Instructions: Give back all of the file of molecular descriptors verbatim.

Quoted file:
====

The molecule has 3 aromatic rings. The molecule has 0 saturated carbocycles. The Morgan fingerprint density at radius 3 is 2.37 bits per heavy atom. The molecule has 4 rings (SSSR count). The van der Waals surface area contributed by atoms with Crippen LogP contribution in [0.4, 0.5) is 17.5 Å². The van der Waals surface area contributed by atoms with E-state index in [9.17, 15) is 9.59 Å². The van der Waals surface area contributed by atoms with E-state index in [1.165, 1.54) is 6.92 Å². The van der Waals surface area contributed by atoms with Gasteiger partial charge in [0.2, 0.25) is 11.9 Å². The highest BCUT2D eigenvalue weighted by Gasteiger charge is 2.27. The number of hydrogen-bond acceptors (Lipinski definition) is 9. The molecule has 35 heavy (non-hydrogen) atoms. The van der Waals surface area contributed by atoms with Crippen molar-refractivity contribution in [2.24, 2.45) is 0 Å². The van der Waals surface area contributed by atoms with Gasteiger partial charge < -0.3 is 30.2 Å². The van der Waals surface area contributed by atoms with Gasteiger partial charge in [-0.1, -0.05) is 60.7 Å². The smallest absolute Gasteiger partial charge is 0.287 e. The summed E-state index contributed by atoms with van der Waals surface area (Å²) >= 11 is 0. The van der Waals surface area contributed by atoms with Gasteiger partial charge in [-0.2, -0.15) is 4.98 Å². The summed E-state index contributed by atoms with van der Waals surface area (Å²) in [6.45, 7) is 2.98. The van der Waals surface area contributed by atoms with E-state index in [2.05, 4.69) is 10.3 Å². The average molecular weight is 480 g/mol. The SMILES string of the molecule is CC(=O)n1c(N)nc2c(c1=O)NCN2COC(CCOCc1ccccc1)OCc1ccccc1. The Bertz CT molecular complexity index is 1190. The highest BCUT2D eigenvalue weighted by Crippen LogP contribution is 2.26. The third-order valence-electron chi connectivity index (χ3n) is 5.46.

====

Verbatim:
The molecule has 3 aromatic rings. The molecule has 0 saturated carbocycles. The Morgan fingerprint density at radius 3 is 2.37 bits per heavy atom. The molecule has 4 rings (SSSR count). The van der Waals surface area contributed by atoms with Crippen LogP contribution in [0.4, 0.5) is 17.5 Å². The van der Waals surface area contributed by atoms with E-state index in [9.17, 15) is 9.59 Å². The van der Waals surface area contributed by atoms with E-state index in [1.165, 1.54) is 6.92 Å². The van der Waals surface area contributed by atoms with Gasteiger partial charge in [0.2, 0.25) is 11.9 Å². The highest BCUT2D eigenvalue weighted by Gasteiger charge is 2.27. The number of hydrogen-bond acceptors (Lipinski definition) is 9. The molecule has 35 heavy (non-hydrogen) atoms. The van der Waals surface area contributed by atoms with Crippen molar-refractivity contribution in [2.24, 2.45) is 0 Å². The van der Waals surface area contributed by atoms with Gasteiger partial charge < -0.3 is 30.2 Å². The van der Waals surface area contributed by atoms with Gasteiger partial charge in [-0.1, -0.05) is 60.7 Å². The smallest absolute Gasteiger partial charge is 0.287 e. The summed E-state index contributed by atoms with van der Waals surface area (Å²) >= 11 is 0. The van der Waals surface area contributed by atoms with Gasteiger partial charge in [-0.2, -0.15) is 4.98 Å². The summed E-state index contributed by atoms with van der Waals surface area (Å²) in [6.45, 7) is 2.98. The van der Waals surface area contributed by atoms with E-state index in [2.05, 4.69) is 10.3 Å². The average molecular weight is 480 g/mol. The SMILES string of the molecule is CC(=O)n1c(N)nc2c(c1=O)NCN2COC(CCOCc1ccccc1)OCc1ccccc1. The Bertz CT molecular complexity index is 1190. The highest BCUT2D eigenvalue weighted by Crippen LogP contribution is 2.26. The third-order valence-electron chi connectivity index (χ3n) is 5.46.